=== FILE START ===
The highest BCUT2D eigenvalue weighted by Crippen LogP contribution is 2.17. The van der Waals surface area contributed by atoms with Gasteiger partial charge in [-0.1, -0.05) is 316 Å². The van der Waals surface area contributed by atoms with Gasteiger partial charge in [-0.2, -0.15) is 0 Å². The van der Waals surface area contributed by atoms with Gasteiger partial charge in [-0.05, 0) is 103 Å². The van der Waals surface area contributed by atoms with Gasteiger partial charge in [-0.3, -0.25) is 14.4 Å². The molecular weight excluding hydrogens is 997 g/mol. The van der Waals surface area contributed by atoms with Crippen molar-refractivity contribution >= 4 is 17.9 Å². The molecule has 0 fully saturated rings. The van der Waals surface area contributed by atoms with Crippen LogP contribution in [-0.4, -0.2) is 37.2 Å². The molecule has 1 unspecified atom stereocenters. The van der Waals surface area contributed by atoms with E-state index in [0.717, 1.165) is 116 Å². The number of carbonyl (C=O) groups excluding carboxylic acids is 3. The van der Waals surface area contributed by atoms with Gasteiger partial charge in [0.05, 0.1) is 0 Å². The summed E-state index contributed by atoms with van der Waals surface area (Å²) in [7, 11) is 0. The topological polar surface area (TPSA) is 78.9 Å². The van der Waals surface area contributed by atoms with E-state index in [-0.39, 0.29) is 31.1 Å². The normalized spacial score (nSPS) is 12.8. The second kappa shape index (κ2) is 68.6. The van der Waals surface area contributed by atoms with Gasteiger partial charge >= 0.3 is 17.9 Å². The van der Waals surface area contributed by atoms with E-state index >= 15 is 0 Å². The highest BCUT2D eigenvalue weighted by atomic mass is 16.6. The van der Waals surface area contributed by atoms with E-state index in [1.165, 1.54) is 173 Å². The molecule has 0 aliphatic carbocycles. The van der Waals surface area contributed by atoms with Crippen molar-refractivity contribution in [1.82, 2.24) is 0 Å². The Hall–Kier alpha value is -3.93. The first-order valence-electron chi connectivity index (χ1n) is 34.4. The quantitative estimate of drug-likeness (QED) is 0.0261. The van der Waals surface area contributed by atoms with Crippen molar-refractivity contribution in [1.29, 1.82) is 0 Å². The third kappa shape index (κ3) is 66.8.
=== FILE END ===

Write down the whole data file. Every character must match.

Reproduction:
The highest BCUT2D eigenvalue weighted by Crippen LogP contribution is 2.17. The van der Waals surface area contributed by atoms with Gasteiger partial charge in [-0.1, -0.05) is 316 Å². The van der Waals surface area contributed by atoms with Gasteiger partial charge in [-0.2, -0.15) is 0 Å². The van der Waals surface area contributed by atoms with Gasteiger partial charge in [-0.05, 0) is 103 Å². The van der Waals surface area contributed by atoms with Gasteiger partial charge in [-0.3, -0.25) is 14.4 Å². The molecular weight excluding hydrogens is 997 g/mol. The van der Waals surface area contributed by atoms with Crippen molar-refractivity contribution >= 4 is 17.9 Å². The molecule has 0 fully saturated rings. The van der Waals surface area contributed by atoms with Crippen LogP contribution in [-0.4, -0.2) is 37.2 Å². The molecule has 1 unspecified atom stereocenters. The van der Waals surface area contributed by atoms with E-state index in [0.717, 1.165) is 116 Å². The number of carbonyl (C=O) groups excluding carboxylic acids is 3. The van der Waals surface area contributed by atoms with Gasteiger partial charge in [0.05, 0.1) is 0 Å². The summed E-state index contributed by atoms with van der Waals surface area (Å²) in [7, 11) is 0. The topological polar surface area (TPSA) is 78.9 Å². The van der Waals surface area contributed by atoms with E-state index in [-0.39, 0.29) is 31.1 Å². The normalized spacial score (nSPS) is 12.8. The second kappa shape index (κ2) is 68.6. The van der Waals surface area contributed by atoms with Gasteiger partial charge >= 0.3 is 17.9 Å². The van der Waals surface area contributed by atoms with E-state index >= 15 is 0 Å². The highest BCUT2D eigenvalue weighted by atomic mass is 16.6. The van der Waals surface area contributed by atoms with E-state index in [1.165, 1.54) is 173 Å². The molecule has 0 aliphatic carbocycles. The van der Waals surface area contributed by atoms with Crippen molar-refractivity contribution in [1.82, 2.24) is 0 Å². The Hall–Kier alpha value is -3.93. The first-order valence-electron chi connectivity index (χ1n) is 34.4. The quantitative estimate of drug-likeness (QED) is 0.0261. The van der Waals surface area contributed by atoms with Crippen molar-refractivity contribution in [1.29, 1.82) is 0 Å². The third kappa shape index (κ3) is 66.8.